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Waste for Warmth: protecting refugees against cold winters

Girl removing snow from a camp tent© Silvia De Georgi
The project partners have developed a new approach to shelter winterization.
Waste for Warmth is a project lead by Engineers Without Borders Norway with the mission to keep displaced families warm throughout the cold winters. The project is now scaling up their innovative approach of transforming plastic waste into tent insulation that can be produced locally.

What is the humanitarian challenge?

Millions of displaced people are living in temporary shelters across the Middle East. More than 3.6 million Syrian refugees are currently living in Turkey alone. Among the many challenges they face, is a lack of protection against harsh winters. For those living in camps, existing shelter heating solutions are costly and energy intensive and options to insulate tents are expensive. Current approaches to winterisation assistance rely on distribution of blankets, stoves and fuel, and insulation and weather proofing of shelters. The distribution of heaters and stoves increases reliance on fuel, which increases the living costs of refugee families and negatively impacts the environment.

What is innovative about this project?

Engineers Without Borders Norway together with its partners Field Ready, Polyfloss Factory and IFRC Shelter Research Unit have developed a new approach to shelter winterisation by making tent insulation in the field. The insulation is created from recycled plastic by utilizing a technology called Polyfloss. Polyfloss is a mass of thin fibres of plastic that resembles candy-floss in appearance.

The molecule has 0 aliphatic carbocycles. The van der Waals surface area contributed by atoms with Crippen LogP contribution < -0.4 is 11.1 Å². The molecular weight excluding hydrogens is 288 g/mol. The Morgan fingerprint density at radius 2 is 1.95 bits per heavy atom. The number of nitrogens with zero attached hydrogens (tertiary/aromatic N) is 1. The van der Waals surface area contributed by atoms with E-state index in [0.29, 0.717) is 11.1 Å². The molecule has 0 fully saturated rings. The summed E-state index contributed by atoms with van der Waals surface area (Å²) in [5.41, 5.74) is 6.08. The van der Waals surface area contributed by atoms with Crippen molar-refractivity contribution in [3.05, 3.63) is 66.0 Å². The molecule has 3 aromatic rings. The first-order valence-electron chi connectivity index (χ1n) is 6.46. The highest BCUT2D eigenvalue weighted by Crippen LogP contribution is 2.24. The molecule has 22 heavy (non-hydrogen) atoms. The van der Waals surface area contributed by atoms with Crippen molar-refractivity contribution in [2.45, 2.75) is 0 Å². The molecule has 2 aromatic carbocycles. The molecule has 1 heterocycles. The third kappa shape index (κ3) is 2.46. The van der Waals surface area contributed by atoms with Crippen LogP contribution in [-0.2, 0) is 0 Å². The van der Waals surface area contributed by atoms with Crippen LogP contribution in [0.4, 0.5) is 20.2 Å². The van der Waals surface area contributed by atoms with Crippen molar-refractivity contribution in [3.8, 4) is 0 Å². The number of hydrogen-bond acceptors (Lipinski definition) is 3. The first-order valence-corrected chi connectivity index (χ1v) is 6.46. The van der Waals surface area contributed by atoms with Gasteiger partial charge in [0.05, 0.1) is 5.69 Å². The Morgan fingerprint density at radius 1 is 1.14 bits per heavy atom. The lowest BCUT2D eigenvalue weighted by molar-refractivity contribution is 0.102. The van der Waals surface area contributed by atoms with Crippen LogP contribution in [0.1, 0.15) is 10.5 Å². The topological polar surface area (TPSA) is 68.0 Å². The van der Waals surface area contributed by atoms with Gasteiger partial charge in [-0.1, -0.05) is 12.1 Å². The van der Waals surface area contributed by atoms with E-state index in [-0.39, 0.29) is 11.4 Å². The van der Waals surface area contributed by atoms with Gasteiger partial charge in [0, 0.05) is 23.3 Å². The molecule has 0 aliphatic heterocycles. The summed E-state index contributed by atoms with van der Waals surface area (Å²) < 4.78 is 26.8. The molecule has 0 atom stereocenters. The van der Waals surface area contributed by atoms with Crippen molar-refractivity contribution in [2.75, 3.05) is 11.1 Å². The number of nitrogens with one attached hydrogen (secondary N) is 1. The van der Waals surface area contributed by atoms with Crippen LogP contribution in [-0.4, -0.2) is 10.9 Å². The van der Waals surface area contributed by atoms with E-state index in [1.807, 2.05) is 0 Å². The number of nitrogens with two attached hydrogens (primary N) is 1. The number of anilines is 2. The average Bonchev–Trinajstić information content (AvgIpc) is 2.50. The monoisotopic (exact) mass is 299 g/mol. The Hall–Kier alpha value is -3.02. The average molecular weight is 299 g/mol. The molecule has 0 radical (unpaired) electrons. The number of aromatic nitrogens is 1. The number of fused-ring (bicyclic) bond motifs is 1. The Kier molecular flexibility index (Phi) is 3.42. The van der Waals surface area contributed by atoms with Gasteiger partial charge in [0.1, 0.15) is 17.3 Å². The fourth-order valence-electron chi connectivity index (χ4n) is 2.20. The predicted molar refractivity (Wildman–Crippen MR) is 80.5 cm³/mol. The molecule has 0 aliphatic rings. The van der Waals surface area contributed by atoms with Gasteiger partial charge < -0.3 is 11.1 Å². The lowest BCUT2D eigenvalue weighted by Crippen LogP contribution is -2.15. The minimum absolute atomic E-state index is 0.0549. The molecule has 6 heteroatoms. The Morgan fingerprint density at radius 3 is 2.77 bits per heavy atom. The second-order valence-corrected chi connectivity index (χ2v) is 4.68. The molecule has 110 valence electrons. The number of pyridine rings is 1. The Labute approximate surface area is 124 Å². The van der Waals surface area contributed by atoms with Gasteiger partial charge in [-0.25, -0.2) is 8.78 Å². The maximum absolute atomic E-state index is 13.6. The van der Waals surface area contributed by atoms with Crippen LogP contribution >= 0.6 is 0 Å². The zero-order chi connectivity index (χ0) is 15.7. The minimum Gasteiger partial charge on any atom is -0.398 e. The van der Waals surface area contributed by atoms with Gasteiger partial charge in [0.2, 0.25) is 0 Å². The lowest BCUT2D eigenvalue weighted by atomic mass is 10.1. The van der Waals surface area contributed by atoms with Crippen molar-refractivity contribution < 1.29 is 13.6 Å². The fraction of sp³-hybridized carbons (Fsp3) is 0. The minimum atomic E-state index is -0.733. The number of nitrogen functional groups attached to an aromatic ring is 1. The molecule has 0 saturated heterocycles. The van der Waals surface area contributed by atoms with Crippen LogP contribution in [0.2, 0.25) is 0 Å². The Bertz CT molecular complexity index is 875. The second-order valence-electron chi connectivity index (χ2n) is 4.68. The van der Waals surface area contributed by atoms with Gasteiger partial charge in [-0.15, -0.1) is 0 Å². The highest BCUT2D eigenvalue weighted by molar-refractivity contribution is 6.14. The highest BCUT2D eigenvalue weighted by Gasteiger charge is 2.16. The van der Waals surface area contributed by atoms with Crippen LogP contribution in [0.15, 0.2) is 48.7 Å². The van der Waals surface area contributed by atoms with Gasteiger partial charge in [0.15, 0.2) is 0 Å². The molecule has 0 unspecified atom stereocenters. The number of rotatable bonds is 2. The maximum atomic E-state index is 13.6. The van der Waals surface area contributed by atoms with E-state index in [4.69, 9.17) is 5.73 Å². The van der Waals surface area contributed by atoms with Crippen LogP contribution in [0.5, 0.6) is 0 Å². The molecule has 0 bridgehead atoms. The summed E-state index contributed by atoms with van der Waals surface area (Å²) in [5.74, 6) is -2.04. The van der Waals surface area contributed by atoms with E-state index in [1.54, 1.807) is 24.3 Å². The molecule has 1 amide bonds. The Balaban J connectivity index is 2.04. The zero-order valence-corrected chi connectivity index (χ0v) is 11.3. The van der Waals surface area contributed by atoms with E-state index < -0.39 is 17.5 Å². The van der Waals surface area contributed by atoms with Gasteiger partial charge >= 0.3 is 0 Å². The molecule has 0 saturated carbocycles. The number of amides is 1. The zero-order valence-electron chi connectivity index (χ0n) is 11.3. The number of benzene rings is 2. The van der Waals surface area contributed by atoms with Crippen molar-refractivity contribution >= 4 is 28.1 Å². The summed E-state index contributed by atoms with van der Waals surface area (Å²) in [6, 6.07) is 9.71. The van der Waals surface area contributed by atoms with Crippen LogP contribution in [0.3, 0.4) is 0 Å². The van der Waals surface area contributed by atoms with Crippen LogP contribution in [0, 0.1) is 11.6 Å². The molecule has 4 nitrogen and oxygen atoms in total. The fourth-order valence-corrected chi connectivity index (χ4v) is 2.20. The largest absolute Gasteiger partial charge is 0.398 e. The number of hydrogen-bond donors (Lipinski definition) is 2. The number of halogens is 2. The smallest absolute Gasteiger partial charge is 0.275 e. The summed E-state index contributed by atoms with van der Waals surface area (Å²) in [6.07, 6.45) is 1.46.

The Polyfloss fibres can be packed, shaped and formed and it traps air between its fibres, giving it insulating properties. Polyfloss machines can be deployed on-site where the insulation is needed. Plastic can be collected from the local area either informally or formally in return for funds.

The objective of this scaling project is to ensure tangible impact is made in the field towards reduction of plastic waste, increased economic activity among displaced people and ensuring access to winterised shelters to protect against the cold. The project will explore sustainable operations for manufacturing, and thus attracting finance and scaling directly for the project outcomes.

What are the expected outcomes?

Through testing of three different paths to scale, it is expected that the project will deliver insulation for 1000 shelters so that 1000 families are kept warm through the winter. This will count for approximately € 100.000 in direct energy savings for displaced families in reduced heating fuel costs.

Who are the proejct partners?

Waste for warmth is a partnership between Engineers Without Borders Norway, Field Ready and The Polyfloss Factory.

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